Mathematics, Number Theory

Semi-prime modular square root of 1 revisited again

In my last post, I described a way to use the matrix, M, corresponding to the coefficients u and v that can be used to generate a primitive Pythagorean triple, to find the non-trivial modular square root of 1 for the odd leg of the triple. For reference, we have this:

m = pq = u2v2

where p and q are odd prime integers and p > q. Knowing the values of p and q, we can easily obtain u and v like so:

u = (p + q) / 2
v = (pq) / 2

We can trivially identify that

±12 ≡ 1 (mod m)

But given that m is the product of p and q, there should be two other modular square roots of 1. In my last post, I showed how, given the matrix that will generate the coefficients u and v, we can calculate the non-trivial modular square roots of 1, mod m, using two of the coefficients of that matrix. In the post prior to that, I described how to obtain the matrix from the factorization of m by following the path to the corresponding triple in the tree of primitive Pythagorean triples. I showed that if the matrix, M, is this:

M = \begin{bmatrix} a & b \\ c & d \end{bmatrix}

then the non-trivial modular square root of 1, mod m, can be obtained easily like so:

r2 = m(a2c2) + 1

and so the non-trivial modular square roots of 1, mod m, are r and -r.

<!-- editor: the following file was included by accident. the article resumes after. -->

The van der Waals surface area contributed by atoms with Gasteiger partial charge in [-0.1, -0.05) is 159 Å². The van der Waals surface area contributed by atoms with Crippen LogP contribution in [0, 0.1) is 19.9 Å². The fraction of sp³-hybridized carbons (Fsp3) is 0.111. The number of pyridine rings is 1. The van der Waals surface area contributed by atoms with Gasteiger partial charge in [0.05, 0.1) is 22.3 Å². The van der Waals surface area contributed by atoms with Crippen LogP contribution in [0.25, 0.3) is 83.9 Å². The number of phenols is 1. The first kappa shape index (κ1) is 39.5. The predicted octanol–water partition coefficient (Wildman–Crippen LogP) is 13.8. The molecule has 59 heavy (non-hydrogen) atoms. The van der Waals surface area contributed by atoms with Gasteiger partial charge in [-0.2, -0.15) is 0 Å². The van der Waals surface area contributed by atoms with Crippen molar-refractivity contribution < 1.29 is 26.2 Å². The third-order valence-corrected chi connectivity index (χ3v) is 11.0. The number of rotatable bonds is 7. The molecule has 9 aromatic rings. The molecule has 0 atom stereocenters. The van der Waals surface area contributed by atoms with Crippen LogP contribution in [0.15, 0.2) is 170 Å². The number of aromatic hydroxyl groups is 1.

I’d like to revisit this once again to show that it is not necessary to obtain the complete matrix, M, to determine the values of the two matrix coefficients, a and c, that can be used to obtain the non-trivial modular square root of 1, mod m. I’d like to thank Nikhilesh Chamarthi for providing me with this solution. As Nikhilesh pointed out to me, the coefficients u and v can be generated by multiplying the vector [2, 1] by the matrix M, which gives us this:

u = 2a + b
v = 2c + d

If we solve these equations for b and d, respectively, we get this:

b = u – 2a
d = v – 2c

We know that the determinant of the matrix, M, is either 1 or -1, which gives us this:

adbc = ±1

If we substitute the values for b and d here, we get this:

a(v – 2c) – c(u – 2a) = ±1

If we multiply out across the parenthesis, we get this:

av – 2accu + 2ac = ±1

which can then be simplified to this:

avcu = ±1

Now what we have is a linear Diophantine equation which can easily be solved using Bézout’s identity via the extended Euclidean algorithm, given that u and v are coprime.

In practice, this is a significant improvement over the method I proposed of finding the path to the matrix M by traversing the tree of Pythagorean triples to its root using u and v. While the path will typically have a depth that is logarithmic with respect to m, the path could have a depth that approaches m. Using the extended Euclidean algorithm instead is strictly better. Because we know the values of u and v, we can easily solve for a and c without traversing the path to M through the tree. In fact, once we have the values of a and c, we can easily calculate b from a and u and we can easily calculate d from v and c.

While we might assume that we have to solve Bézout’s identity twice, once for the case where the determinant is 1 and once for the case where the determinant is -1, this isn’t necessary. It turns out that if we get it wrong, both coefficients will be negated. Since the method for finding the non-trivial modular square root of 1, mod m, involves squaring both a and c, it doesn’t matter if we get their signs correct.

Thanks again, Nikhilesh, for this insight.

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